The government presented its new social security fund reform. The text shortens the duration of compensation for jobseekers from February 1, 2023, as long as the unemployment rate does not exceed 9%. A measure condemned by the unions and welcomed by the employers.
This bill “on emergency measures regarding the functioning of the labor market with a view to full employment” was presented on 21 November by the government. It aims to vary the duration of the compensation for new job seekers according to the economic situation. “When things are going well, the rules become stricter, when things are going badly, they are relaxed”, explains Labor Minister Olivier Dussopt. The reform concerns new job seekers from 1 February 2023.
Today, to open rights, it is necessary to have worked 6 months during the last 24 months (36 months for those over 53). The duration of compensation applies on the basis of one working day, one day compensated. The maximum duration of the allowance is 24 months for people under 53, 30 months for people aged 53 and 54, 36 months for people aged 55 or over. With the new reform, the duration of the compensation will vary according to the situation on the labor market.
When unemployment is below 9% or if it falls for three consecutive quarters, the situation will be considered good, the duration of the compensation will be shortened. It can be reduced by 25% with a minimum floor of 6 months. It is clear that an unemployed person who would have been entitled to 12 months’ unemployment benefit today will only be entitled to 9 months from 1.eh February 2023.
To Conversely, if unemployment exceeds the 9% limit or if it increases by 0.8 points in a quarter, the situation will be considered bad, so the duration of the compensation will be calculated on the current basis.
This campaign promise by Emmanuel Macron aims to encourage job seekers to find a job faster. With this reform, the Ministry of Labor expects that 100,000 to 150,000 will return to employment. The board also intends to combat the abuse of short contracts by introducing a bonus-malus on unemployment benefits for companies. According to Unedic, the new calculation method will lead to a decrease in unemployment benefits of 17% on average in the first year for 1.15 million recipients. The organization hopes to achieve savings of around 3.5 to 4 billion per year.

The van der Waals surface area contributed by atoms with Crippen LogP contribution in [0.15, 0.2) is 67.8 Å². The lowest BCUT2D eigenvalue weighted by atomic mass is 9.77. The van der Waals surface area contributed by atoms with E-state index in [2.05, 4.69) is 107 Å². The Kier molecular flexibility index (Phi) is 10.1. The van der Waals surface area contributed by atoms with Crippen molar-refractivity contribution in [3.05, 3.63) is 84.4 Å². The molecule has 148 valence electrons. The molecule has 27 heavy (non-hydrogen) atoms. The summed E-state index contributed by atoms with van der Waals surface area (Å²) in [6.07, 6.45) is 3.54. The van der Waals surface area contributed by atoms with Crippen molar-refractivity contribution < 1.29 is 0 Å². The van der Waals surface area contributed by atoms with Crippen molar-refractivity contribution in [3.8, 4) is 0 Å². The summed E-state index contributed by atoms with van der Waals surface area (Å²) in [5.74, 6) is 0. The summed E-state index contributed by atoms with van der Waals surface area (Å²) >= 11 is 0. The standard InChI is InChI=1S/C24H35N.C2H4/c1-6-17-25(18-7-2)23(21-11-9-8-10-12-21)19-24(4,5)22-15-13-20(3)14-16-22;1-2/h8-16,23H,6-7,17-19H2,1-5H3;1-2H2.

The employees’ unions unanimously condemn this measure, which they consider ineffective and simplistic. At France Inter, Denis Gravouil, member of the management of the CGT talks about “scandal politics” which aims to do “a big saving on the backs of the unemployed”. “Unemployment insurance is a safety net, it’s not an adjustment variable to force workers to take rotten jobs”adds the union man.
AC Unemployment Collective! Act together against unemployment! is against this new reform which “want to hit the unemployed again and make their lives impossible to encourage them to work. » Its members are organizing a meeting against this reform in Besançon on 3 December. AC Unemployment activists! are also alarmed by the possibility of abolishing unemployment benefits after two refusals of permanent employment in one year for a person on a fixed-term contract in the same or similar position.
For their part, employers welcome measures in a range “in the right direction”. Christophe Thiebaud, chairman of CPME 39 in Jura, (the association of small and medium-sized enterprises) raises the problem of recruiting business managers and “employees imposing their working conditions in sectors that are nevertheless in tension: construction, transport, logistics, hotels or personal services”.
According to Pôle Emploi, 6% of the 3.1 million job offers submitted in 2021 were not filled due to a lack of candidates, i.e. 186,000 jobs.. Figures that hide the recruitment difficulties linked to the working conditions offered (salary, working hours, hardships, etc.).
According to INSEE, poverty affects “primarily the unemployed”, of whom 38% live below the poverty line. First of all, women are subject to part-time jobs and lower wages and therefore lower benefits. At the same time, between a quarter and half of eligible unemployed workers would not claim their benefits, according to a Dares report.